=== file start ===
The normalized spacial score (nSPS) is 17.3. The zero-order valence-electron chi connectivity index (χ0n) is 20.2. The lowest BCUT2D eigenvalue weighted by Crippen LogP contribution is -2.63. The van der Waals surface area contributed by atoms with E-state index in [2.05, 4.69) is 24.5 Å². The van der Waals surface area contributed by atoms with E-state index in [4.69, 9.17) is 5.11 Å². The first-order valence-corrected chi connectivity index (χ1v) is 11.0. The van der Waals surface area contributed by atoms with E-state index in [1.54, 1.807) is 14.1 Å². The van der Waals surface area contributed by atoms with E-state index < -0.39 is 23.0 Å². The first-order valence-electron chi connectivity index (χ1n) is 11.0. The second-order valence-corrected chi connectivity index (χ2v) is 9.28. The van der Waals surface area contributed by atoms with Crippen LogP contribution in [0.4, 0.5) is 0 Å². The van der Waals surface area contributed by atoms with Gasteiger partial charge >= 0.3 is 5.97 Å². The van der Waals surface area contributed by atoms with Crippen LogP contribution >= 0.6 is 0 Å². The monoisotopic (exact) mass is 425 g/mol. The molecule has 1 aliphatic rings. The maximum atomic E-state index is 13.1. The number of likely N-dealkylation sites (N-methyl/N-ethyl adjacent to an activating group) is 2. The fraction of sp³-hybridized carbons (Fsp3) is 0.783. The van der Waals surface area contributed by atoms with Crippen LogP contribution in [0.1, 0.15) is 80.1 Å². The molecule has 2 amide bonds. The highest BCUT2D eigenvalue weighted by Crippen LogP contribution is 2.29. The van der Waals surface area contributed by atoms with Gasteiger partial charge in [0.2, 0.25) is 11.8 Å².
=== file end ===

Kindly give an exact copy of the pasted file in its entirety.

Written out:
The normalized spacial score (nSPS) is 17.3. The zero-order valence-electron chi connectivity index (χ0n) is 20.2. The lowest BCUT2D eigenvalue weighted by Crippen LogP contribution is -2.63. The van der Waals surface area contributed by atoms with E-state index in [2.05, 4.69) is 24.5 Å². The van der Waals surface area contributed by atoms with E-state index in [4.69, 9.17) is 5.11 Å². The first-order valence-corrected chi connectivity index (χ1v) is 11.0. The van der Waals surface area contributed by atoms with E-state index in [1.54, 1.807) is 14.1 Å². The van der Waals surface area contributed by atoms with E-state index < -0.39 is 23.0 Å². The first-order valence-electron chi connectivity index (χ1n) is 11.0. The second-order valence-corrected chi connectivity index (χ2v) is 9.28. The van der Waals surface area contributed by atoms with Crippen LogP contribution in [0.4, 0.5) is 0 Å². The van der Waals surface area contributed by atoms with Gasteiger partial charge >= 0.3 is 5.97 Å². The van der Waals surface area contributed by atoms with Crippen LogP contribution >= 0.6 is 0 Å². The monoisotopic (exact) mass is 425 g/mol. The molecule has 1 aliphatic rings. The maximum atomic E-state index is 13.1. The number of likely N-dealkylation sites (N-methyl/N-ethyl adjacent to an activating group) is 2. The fraction of sp³-hybridized carbons (Fsp3) is 0.783. The van der Waals surface area contributed by atoms with Crippen LogP contribution in [0.1, 0.15) is 80.1 Å². The molecule has 2 amide bonds. The highest BCUT2D eigenvalue weighted by Crippen LogP contribution is 2.29. The van der Waals surface area contributed by atoms with Gasteiger partial charge in [0.2, 0.25) is 11.8 Å².